High-Resolution Ultrasonic Imaging via Estimation and Correction of Aberration
Robert C. Waag, PhD
Arthur Gould Yates Professor of Engineering
Departments of Electrical and Computer Engineering and Radiology, and Rochester Center for Biomedical Ultrasound, University of Rochester, Rochester, NY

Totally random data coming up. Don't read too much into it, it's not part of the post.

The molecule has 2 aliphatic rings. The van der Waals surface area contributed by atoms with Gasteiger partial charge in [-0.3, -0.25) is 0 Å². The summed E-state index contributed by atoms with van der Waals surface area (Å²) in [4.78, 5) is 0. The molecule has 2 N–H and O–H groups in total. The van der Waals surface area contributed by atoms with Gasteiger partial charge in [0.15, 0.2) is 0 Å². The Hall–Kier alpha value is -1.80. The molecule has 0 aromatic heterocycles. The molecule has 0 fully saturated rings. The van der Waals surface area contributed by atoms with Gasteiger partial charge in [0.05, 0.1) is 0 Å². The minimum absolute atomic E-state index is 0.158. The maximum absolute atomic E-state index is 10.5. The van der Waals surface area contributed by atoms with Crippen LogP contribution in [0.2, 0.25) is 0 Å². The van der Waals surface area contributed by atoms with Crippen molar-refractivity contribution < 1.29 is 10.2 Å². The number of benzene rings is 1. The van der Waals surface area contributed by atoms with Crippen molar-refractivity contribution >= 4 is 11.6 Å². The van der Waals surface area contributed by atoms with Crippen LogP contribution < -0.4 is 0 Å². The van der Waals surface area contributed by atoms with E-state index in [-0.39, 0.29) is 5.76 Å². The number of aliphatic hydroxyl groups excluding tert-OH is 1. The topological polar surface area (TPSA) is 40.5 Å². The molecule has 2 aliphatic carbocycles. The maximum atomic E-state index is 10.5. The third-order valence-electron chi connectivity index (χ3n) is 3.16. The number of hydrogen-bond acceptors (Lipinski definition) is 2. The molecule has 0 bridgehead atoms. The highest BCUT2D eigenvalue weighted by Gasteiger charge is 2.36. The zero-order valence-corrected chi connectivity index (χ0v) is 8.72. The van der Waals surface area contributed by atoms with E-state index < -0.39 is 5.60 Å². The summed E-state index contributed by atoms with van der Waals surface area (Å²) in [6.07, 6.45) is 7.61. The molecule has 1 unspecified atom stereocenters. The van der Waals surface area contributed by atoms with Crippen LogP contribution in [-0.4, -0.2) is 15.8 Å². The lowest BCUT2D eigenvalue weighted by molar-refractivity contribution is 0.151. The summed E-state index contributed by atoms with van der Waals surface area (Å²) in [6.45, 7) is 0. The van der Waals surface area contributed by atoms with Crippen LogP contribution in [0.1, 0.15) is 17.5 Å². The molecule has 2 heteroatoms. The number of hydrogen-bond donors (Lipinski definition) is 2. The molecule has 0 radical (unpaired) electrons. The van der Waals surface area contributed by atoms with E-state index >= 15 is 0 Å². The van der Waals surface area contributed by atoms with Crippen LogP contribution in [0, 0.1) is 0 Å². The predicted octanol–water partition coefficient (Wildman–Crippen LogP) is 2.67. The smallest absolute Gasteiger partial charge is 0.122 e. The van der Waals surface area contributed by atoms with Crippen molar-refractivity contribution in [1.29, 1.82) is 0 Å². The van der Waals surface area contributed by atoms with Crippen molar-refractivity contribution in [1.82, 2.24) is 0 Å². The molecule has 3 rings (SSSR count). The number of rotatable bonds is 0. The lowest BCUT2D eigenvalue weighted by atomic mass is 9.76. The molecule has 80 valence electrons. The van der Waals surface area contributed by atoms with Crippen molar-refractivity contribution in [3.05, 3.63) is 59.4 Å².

The use of ultrasound to produce images for diagnosis has become common because sound is nonionizing at low levels, soft tissues have different mechanical properties, and technologic advances have enabled practical implementation of sophisticated apparatus. Although many ultrasonic imaging instruments employ one-dimensional arrays to focus dynamicaly and to scan the beam electronically using an assumed sound speed and geometrically determined delays, instrument performance is now limited by present apertures and waveform distortion. Large apertures using two-dimensional arrays with aberration correction, specialized electronics, and new algorithms for beamformation are required to scan volumes of tissue with resolution determined only by aperture size, pulse length, and frequency (wavelength) and not by wavefront distortion. To achieve this goal, wavefront distortion produced by abdominal wall, breast, and chest wall has been measured and the abdominal and chest wall measurements have been compared to distortion simulated using sound speed and density determined from stained cross sections. The results show that waveform distortion varies with tissue type, scattering contributes significantly to distortion, and arrival time and energy level fluctuations can be large compared to adjustment increments in current beamformers. Pulse-echo studies using different f-number transmitters have shown that wavefront distortion is significantly underestimated with a broad incident beam and demonstrated that a sharply focussed incident beam is necessary for good estimation of time shifts and for effective compensation. With a novel 80x80 element two-dimensional array system, point-spread functions have been found for propagation through a water path and through a tissue-mimicking aberration path without and with compensation for aberration. Also, pulse-echo images have been formed through a water path, through a tissue-mimicking aberrator, and through the aberrator using aberration correction that consisted of time-shift compensation in the transmit-receive aperture or backpropagation followed by time-shift compensation. Backpropagation followed by time-shift compensation was found to be more effective than time-shift compensation in the aperture. The results demonstrate the possibility of high-resolution ultrasonic image formation using aberration correction and provide a basis for further development of ultrasonic imaging technology for improved medical diagnosis.